It’s remarkable that any Republican would find that objectionable. Indeed, in private, all but a handful likely would say that they heartily agree. However, President Trump would surely not approve and has gone out of his way to echo Putin’s bogus talking points and denials of Russian meddling in our election.

Trump’s accidental moment of truth

Democrats provide a comprehensive account of Russia’s domestic repression as well as its low-cost cyber war and disinformation campaign against the West. They make 10 key recommendations, including exposing and freezing kleptocrats’ money; publicizing Russian meddling and aggression; supporting democratic institutions; and reducing European dependence on Russian energy; improving alliances. This used to be the default position for Republicans. But now, many regard this as some sort of partisan attack on the president.

A wide array of outside experts uniformly praised the report. “This is an incredibly thorough and thoughtful report that clearly outlines the pressing threat posed by Russia,” says Max Bergmann of the left-leaning Center for American Progress. “Our democracy was attacked in 2016 and it is urgent that we as a country take the steps outlined in the report right now so this doesn’t happen again. Yet instead of acting to protect America, we have a President focused on appeasing Putin and a do-nothing Republican Congress solely obsessed with protecting the President.”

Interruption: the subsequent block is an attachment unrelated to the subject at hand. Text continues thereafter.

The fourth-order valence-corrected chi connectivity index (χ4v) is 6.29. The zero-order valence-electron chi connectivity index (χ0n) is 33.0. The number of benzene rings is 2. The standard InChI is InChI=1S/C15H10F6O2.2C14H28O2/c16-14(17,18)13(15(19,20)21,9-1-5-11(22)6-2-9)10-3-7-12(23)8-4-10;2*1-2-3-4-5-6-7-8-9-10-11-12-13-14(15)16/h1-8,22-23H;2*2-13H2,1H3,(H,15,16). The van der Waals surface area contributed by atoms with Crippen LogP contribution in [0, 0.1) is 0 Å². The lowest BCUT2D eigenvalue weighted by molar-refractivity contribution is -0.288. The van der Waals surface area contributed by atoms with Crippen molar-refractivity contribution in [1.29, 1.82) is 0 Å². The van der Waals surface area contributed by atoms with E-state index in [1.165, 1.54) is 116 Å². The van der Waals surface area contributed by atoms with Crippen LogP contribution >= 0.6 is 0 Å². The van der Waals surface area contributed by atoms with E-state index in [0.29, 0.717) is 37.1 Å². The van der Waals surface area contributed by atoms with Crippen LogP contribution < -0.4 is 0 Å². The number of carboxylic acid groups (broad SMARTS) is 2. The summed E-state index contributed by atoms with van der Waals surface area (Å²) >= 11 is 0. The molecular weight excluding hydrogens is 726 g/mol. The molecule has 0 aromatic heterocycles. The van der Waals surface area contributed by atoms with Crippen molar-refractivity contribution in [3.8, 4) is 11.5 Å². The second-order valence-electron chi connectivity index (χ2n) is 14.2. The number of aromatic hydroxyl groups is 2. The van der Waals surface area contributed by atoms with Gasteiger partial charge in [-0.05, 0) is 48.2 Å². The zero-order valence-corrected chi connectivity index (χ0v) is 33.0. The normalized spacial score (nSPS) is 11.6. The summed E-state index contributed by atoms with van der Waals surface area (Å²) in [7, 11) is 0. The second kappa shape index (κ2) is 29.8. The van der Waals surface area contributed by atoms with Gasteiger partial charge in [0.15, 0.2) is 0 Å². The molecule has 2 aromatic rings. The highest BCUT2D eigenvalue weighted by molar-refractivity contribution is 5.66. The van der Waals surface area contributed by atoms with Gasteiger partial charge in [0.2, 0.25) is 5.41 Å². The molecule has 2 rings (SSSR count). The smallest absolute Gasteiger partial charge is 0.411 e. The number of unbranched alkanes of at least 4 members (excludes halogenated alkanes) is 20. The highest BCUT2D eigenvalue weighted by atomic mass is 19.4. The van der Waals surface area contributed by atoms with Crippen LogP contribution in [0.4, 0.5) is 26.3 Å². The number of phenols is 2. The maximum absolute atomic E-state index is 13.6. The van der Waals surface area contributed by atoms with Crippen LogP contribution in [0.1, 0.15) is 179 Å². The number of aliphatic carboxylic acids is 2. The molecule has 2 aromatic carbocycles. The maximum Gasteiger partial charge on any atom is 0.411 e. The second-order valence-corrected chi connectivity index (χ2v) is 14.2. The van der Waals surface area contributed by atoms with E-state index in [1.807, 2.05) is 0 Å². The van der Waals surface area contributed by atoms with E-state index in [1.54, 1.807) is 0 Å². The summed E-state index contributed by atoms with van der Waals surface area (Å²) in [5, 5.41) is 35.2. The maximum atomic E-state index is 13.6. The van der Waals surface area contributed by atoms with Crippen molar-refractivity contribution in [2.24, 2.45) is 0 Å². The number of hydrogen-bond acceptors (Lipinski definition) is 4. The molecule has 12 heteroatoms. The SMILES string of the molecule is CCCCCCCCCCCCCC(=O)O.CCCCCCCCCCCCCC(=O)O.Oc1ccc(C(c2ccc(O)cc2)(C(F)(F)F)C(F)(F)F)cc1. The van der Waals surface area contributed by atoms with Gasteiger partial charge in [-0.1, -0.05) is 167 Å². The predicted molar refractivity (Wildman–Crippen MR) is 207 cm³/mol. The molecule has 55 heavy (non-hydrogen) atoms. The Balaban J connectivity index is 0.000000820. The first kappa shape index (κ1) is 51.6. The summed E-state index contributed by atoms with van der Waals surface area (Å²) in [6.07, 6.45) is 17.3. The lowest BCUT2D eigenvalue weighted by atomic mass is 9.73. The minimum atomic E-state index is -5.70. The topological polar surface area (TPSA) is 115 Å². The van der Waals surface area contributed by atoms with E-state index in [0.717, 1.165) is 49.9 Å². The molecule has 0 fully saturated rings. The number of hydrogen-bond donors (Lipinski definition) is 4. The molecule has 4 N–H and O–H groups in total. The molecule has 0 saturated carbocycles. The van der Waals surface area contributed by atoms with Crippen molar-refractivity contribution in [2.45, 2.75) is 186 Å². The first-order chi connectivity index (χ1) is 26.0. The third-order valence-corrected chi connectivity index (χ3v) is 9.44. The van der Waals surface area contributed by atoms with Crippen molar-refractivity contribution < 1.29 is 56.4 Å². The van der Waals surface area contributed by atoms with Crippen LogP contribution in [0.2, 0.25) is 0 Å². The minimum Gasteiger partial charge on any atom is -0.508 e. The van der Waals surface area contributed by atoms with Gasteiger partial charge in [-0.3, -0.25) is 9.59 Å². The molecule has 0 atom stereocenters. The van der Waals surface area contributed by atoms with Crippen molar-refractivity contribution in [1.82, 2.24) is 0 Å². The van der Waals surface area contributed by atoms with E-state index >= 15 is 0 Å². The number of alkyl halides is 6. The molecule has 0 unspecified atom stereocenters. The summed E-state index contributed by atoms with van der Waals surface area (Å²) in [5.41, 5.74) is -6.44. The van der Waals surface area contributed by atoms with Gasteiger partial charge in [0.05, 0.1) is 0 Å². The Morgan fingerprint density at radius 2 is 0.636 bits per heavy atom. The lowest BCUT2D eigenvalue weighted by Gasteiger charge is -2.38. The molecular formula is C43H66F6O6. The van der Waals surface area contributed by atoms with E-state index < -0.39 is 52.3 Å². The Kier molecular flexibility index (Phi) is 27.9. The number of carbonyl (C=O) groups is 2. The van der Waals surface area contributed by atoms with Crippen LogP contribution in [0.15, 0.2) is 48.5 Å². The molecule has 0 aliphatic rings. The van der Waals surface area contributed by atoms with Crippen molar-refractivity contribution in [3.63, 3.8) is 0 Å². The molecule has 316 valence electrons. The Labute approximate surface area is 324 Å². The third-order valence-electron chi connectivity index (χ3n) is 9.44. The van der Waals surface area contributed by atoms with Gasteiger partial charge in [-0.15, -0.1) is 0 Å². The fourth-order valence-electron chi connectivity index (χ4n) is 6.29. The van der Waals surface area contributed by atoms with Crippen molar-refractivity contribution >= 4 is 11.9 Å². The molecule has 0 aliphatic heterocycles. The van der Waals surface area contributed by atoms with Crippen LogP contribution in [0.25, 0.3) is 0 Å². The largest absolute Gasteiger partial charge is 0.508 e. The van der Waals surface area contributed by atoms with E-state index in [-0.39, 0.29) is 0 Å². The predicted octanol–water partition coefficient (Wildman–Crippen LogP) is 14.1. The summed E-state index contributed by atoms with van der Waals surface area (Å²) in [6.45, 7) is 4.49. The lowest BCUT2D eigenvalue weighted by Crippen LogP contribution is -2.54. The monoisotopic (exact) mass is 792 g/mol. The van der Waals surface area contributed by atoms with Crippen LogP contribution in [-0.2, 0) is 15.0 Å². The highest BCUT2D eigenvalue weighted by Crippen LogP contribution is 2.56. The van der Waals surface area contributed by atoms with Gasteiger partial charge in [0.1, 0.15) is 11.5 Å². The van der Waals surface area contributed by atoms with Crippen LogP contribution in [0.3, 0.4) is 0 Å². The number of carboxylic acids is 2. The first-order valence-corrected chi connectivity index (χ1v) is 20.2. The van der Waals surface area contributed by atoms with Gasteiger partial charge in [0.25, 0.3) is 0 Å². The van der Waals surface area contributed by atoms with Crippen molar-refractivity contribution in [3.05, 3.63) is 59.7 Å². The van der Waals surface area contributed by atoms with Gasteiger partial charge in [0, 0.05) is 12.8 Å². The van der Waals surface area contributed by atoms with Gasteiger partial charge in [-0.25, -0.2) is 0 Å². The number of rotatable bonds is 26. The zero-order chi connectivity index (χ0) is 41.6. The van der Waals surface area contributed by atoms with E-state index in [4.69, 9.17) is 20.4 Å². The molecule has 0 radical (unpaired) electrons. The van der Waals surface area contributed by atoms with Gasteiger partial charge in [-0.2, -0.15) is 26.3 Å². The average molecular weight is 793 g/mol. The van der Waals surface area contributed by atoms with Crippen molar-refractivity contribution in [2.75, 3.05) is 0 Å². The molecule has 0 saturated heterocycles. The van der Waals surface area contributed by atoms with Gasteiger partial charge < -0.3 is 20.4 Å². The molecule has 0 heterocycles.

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Russian expert Alina Polyakova of the Brookings Institution likewise tells me, “This report is a thorough and comprehensive view of Russia’s decades-long political warfare against the West. The lesson learned from Europe, which has borne the brunt of Russian attacks, is that Russia can be deterred but that requires leadership. For that reason, this report would have sent a much stronger message to the Trump administration if it had Republican support.” She adds, “As is, it is an urgent warning and a call to action, but it may fall on deaf ears.” In that regard, it was a mistake, I think, for Republicans to stand aside and let Democrats claim the mantle of national security hawks. Once again, Republicans put loyalty to Trump over principles (human rights, defense of Europe) that they used to hold dear.

Michael Wolff did Trump a big favor